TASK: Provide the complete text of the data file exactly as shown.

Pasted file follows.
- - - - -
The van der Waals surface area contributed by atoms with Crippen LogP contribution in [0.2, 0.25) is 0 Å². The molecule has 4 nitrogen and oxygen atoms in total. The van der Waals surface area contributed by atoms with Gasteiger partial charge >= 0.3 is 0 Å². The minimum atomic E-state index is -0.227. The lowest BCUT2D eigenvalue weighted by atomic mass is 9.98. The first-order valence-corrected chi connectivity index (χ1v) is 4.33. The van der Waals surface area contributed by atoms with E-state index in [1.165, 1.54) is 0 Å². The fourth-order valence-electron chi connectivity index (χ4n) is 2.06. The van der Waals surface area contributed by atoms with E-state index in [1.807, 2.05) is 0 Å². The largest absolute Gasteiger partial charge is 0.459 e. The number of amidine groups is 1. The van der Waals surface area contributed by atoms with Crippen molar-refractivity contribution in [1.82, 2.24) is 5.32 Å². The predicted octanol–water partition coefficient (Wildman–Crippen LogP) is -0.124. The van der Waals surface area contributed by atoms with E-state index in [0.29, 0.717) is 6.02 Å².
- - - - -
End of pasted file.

The van der Waals surface area contributed by atoms with Crippen LogP contribution in [0.2, 0.25) is 0 Å². The molecule has 4 nitrogen and oxygen atoms in total. The van der Waals surface area contributed by atoms with Gasteiger partial charge >= 0.3 is 0 Å². The minimum atomic E-state index is -0.227. The lowest BCUT2D eigenvalue weighted by atomic mass is 9.98. The first-order valence-corrected chi connectivity index (χ1v) is 4.33. The van der Waals surface area contributed by atoms with E-state index in [1.165, 1.54) is 0 Å². The fourth-order valence-electron chi connectivity index (χ4n) is 2.06. The van der Waals surface area contributed by atoms with E-state index in [1.807, 2.05) is 0 Å². The largest absolute Gasteiger partial charge is 0.459 e. The number of amidine groups is 1. The van der Waals surface area contributed by atoms with Crippen molar-refractivity contribution in [1.82, 2.24) is 5.32 Å². The predicted octanol–water partition coefficient (Wildman–Crippen LogP) is -0.124. The van der Waals surface area contributed by atoms with E-state index in [0.29, 0.717) is 6.02 Å².